I think it’s unfortunate that when met with the notion of ‘The Weird’ as genre, most people will kinda stare blankly or shrug their shoulders. A few might be able to roll off the names of the more familiar and better-known progenitors: F. Marion Crawford, Algernon Blackwood, Lord Dunsany, H.P. Lovecraft or T.F. Powys; a few more will know and have read the heavy-hitters of the modern revivalism (the so-called ‘New Weird’): Miéville, VanderMeer, Michael Cisco, Thomas Ligotti etc. But the real empty shelf in the stacks of readers’ minds is the inter space between The Weird’s abounding inception and its recent popular revival. Even the word ‘revival’ is somewhat of a misdirect, suggesting if not a death then at least a falling to unconsciousness or lethargy, when in fact the genre was very much alive and pumping its beautifully disgusting blood all over the 20th Century. One such writer from this nearly lost mid-period of The Weird is Robert Aickman, the British master of the weird short horror story. Infuriatingly he’s pretty much out of print these days, but his seminal collection Cold Hand in Mine is available via the print on demand Faber Finds series.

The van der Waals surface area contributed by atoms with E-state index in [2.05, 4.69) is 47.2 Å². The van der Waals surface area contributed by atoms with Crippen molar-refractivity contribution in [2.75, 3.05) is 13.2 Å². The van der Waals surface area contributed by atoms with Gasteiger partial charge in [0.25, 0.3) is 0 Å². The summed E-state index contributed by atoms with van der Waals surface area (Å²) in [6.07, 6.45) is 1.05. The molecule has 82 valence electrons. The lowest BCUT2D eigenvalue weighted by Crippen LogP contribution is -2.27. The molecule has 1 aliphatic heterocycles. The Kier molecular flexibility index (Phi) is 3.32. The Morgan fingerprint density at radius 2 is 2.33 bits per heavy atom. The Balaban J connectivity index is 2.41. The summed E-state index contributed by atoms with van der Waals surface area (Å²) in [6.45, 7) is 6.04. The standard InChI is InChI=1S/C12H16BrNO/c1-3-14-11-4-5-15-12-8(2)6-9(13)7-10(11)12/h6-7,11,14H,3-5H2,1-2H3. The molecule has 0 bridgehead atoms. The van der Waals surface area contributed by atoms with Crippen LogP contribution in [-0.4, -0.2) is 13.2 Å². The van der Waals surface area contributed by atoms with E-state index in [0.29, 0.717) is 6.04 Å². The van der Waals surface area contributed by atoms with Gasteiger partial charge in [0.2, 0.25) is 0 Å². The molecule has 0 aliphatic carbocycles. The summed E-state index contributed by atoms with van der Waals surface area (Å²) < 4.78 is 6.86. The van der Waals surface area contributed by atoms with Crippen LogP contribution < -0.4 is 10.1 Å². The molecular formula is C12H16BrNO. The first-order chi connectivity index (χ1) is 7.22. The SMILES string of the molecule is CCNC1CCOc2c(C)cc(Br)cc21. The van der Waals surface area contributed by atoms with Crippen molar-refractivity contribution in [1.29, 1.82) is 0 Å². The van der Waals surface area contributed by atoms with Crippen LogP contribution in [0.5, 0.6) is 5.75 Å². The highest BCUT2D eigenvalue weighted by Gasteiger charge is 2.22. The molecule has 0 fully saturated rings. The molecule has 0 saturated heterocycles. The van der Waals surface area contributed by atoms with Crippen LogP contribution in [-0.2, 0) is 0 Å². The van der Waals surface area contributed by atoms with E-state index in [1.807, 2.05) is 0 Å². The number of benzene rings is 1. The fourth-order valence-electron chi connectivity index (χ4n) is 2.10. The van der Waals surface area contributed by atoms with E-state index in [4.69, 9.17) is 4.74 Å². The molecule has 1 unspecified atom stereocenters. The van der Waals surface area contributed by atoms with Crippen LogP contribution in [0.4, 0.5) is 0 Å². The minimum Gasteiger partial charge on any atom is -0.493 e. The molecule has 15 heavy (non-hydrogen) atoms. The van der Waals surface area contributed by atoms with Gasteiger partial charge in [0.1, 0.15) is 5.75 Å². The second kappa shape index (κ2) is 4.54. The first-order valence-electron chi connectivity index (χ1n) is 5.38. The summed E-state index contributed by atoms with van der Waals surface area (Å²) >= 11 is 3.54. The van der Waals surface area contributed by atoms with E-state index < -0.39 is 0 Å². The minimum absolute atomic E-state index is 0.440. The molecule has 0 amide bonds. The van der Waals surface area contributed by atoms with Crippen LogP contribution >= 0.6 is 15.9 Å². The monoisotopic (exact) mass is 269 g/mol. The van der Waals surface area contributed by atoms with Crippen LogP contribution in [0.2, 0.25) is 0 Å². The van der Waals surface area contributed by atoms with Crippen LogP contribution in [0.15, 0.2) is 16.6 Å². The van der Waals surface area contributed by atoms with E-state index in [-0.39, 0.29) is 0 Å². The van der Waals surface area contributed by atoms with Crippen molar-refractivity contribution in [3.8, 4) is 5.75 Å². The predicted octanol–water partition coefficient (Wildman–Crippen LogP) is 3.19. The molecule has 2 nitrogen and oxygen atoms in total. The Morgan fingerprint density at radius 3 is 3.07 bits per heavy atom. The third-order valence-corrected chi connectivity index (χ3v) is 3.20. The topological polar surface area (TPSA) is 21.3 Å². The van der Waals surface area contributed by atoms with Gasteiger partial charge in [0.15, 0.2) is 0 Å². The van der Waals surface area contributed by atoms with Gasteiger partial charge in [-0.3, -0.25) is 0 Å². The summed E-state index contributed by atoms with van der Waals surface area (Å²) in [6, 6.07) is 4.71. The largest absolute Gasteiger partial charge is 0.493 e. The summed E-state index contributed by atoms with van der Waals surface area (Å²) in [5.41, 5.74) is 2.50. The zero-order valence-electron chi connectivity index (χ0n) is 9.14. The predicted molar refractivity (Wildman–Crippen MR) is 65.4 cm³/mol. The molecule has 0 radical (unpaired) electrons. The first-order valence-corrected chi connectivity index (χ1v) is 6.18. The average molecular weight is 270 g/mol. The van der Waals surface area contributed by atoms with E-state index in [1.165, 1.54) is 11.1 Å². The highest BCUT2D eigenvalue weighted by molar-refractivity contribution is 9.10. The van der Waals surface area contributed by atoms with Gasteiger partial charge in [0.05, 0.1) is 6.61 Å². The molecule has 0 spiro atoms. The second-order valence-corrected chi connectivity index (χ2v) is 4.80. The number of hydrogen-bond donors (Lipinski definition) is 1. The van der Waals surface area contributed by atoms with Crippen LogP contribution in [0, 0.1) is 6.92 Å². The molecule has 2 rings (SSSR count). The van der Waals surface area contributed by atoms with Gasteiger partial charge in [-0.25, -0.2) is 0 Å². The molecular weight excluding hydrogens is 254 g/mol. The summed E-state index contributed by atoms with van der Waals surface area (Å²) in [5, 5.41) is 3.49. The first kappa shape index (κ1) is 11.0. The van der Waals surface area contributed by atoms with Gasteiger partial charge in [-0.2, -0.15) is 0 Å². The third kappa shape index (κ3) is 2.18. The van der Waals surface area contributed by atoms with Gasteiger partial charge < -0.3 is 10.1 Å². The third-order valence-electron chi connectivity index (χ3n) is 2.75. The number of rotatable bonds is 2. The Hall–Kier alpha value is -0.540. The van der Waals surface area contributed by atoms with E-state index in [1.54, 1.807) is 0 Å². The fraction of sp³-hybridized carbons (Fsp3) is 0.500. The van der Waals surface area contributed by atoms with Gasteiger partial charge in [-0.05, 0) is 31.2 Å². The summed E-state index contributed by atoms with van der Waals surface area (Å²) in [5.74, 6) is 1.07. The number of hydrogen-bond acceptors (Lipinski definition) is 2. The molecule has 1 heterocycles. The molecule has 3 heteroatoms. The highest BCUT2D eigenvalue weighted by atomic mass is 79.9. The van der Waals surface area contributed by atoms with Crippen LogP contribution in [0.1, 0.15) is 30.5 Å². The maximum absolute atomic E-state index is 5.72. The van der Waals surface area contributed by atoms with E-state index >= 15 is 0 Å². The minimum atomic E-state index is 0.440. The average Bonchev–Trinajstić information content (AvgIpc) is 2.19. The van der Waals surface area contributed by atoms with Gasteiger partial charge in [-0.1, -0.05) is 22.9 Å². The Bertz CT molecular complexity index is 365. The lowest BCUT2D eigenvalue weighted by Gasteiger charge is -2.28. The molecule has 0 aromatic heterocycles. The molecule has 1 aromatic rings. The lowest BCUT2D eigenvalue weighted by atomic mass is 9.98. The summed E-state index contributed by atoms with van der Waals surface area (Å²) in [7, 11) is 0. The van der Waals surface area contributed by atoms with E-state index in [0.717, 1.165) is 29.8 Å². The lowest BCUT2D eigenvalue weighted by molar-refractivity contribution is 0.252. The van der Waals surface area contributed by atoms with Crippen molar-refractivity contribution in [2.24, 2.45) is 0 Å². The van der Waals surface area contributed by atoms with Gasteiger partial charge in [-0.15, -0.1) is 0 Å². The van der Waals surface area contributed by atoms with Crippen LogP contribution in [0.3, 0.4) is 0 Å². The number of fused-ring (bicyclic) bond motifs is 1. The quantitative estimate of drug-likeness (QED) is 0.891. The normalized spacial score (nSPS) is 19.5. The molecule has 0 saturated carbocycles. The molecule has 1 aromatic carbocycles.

Aickman’s stylistic proclivities are in line with the aforementioned Blackwood and Lovecraft – (and more recently Ligotti owes Aickman a debt) – in that his stories are characterised by a wanton sense of ambiguity and a frequent refusal to provide the reader with any kind of closure or resolution. It’s telling that Cold Hand in Mine quotes in epigraph Sacheverell Sitwell, “In the end it is the mystery that lasts and not the explanation”, and I took this as a useful heuristic when faced with the frustration of an abruptly ended story or the never-arrival of a long-teased denouement. ‘The Swords’, for example, opens with the sexually suggestive question “My first experience?” and a short biography from the narrator that baits the reader into expecting an entirely conventional loss of virginity bildungsroman. What follows, however, is a journey to that staple locale of so many classic horror stories: the out-of-the-way mist-shrouded town, and an encounter with a strange kind of theatre in which a woman is repeatedly stabbed by members of the audience – (coming to no apparent harm) – before being sold as prostitute to our narrator and literally falling to pieces during the sex act. It’s tempting to paste some hackneyed psychoanalytical significance onto the repeated stabbing of the woman, and the sexual metaphor of swords as phallic substitute is perhaps a little too in-your-face; but fundamentally this is a narrative that demands reader-input and analysis if it’s to make any kind of sense. The language of performance coupled with the theatre sequence definitely casts the reader in the role of scopophiliac audience member, consigning all sex scenes to acts of inherent voyeurism with the reader as the third party onlooker. The sense of horror is thus created when the act of reading is equated with passive observation, suggesting that you, as just another audience member, are, by continuing to read, somehow complicit in the mass on-stage rape of this woman. Furthermore, the woman’s gross disintegration under the inexperienced thrusting of our protagonist can be read as either i) non-literal nightmare manifestation of his sexual anxieties and naivety; ii) a heartbreaking metaphor for the psychological disconnection the prostitute has to make during sex between her inner self and her physical body: a kind of mind//body separation that functions as self-preservation; or iii) a telling moment of tragic revelation in which the prostitute’s apparent immunity to the on-stage stabbing is finally broken down and her true pain revealed: her on-stage and back-stage personas being not so different, after all. The ‘death of innocence’ so often explored in works of sexual initiation is here coupled with a much more bleak and literal examination of death.